I tend to put blog names in quotation marks when I’m writing for paper or not hyperlinking to the site. I treat blogs more like magazines than books. I can shift that to italics if some sort of consensus evolves.

    A consensus seems to be forming to italicize book titles as well as periodical names, whether magazines, academic journals, or newspapers. There’s still some variation, though.

  9. John Burgess says:

    I know a lot of the grammar and punctuation rules I learned in schools–and when working as a professional copy-editor and typesetter–have gradually changed over the past 50 years. Because of that, I’m sensitive to the fact that how various classes of printed materials are punctuated are liable to change. Until they settle down a bit, though, I’ll stick with what I’m used to.

    But I have been waiting anxiously, for nearly an equal time, for elementary school science books to wake up to the fact that there are more than three states of matter! Even when I was a kid, plasma was known. Now, with the Bose-Einstein state, and I gather perhaps another one or two, I think we can take the risk of confusing kids until they learn it right. Why wait until university?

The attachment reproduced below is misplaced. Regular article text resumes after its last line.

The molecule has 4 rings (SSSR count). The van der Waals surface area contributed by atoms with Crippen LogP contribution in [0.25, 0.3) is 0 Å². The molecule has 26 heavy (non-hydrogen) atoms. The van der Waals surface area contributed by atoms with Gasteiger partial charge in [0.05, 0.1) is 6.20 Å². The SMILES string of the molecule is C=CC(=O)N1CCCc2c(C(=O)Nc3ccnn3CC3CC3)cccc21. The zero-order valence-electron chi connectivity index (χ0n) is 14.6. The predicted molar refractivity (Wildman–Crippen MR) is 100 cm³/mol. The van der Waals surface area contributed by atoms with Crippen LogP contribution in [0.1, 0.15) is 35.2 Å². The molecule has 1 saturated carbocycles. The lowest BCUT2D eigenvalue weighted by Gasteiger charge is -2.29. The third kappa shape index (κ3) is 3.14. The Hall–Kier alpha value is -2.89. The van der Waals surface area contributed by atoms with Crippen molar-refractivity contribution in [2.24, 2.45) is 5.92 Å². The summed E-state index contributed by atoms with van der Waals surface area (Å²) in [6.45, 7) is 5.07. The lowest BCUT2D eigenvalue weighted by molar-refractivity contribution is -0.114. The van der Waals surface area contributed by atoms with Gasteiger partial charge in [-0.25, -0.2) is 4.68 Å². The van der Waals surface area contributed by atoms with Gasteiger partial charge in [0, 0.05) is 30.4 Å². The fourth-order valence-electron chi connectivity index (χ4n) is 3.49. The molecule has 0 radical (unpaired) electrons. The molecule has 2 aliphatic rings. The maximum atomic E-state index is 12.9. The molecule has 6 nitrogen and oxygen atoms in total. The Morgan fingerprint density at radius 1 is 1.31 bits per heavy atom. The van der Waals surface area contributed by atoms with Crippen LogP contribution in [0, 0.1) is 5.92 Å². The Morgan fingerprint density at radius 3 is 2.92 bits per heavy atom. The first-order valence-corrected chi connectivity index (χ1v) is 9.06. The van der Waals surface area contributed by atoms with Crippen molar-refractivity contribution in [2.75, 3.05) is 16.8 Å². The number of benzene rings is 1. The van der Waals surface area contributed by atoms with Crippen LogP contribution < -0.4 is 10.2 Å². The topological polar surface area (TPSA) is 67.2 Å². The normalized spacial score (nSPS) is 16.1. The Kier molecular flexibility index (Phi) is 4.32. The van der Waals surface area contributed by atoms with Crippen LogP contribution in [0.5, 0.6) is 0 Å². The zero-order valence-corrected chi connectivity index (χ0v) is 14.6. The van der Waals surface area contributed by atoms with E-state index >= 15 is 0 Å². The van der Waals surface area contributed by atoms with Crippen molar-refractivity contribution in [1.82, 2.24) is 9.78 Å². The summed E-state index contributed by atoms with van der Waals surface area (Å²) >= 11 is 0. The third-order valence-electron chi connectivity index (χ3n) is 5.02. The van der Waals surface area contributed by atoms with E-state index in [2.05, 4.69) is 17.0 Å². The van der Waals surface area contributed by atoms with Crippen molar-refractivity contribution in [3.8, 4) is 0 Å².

10. Bithead says:

    That’s fine for informal writing. That’s how TCS Daily handles online citation, for example. But in scholarly works, one wants to be able to, at a glance, see who is being cited, what the date was, etc. Having to click through the links takes much more time.

    Interesting. Though, I have seen a hypertext version of that kind of citation, wherein the citation material (time, date, page, etc. ) ‘pops’ when you roll over the link. Seems an interesting compromise.

    and that strikes me as important, going forward, because…, while you point out, correctly, that…

    … it’s not exactly easy to click the link from a dead tree journal, anyway.

    … I don’t see that being a consideration, for much longer. The technology seems to have changed how we deal with such matters, already, in terms of how such writings are generated…. What has not caught up, is how such matters are read.

    What I’m suggesting, is that it probably won’t be long before some accommodation is given even in formal writings, to a technology that exists, today.

    Interestingly, the ones who are the first to get over that reluctance to deal with that particular issue, are the ones who are going to set the standards.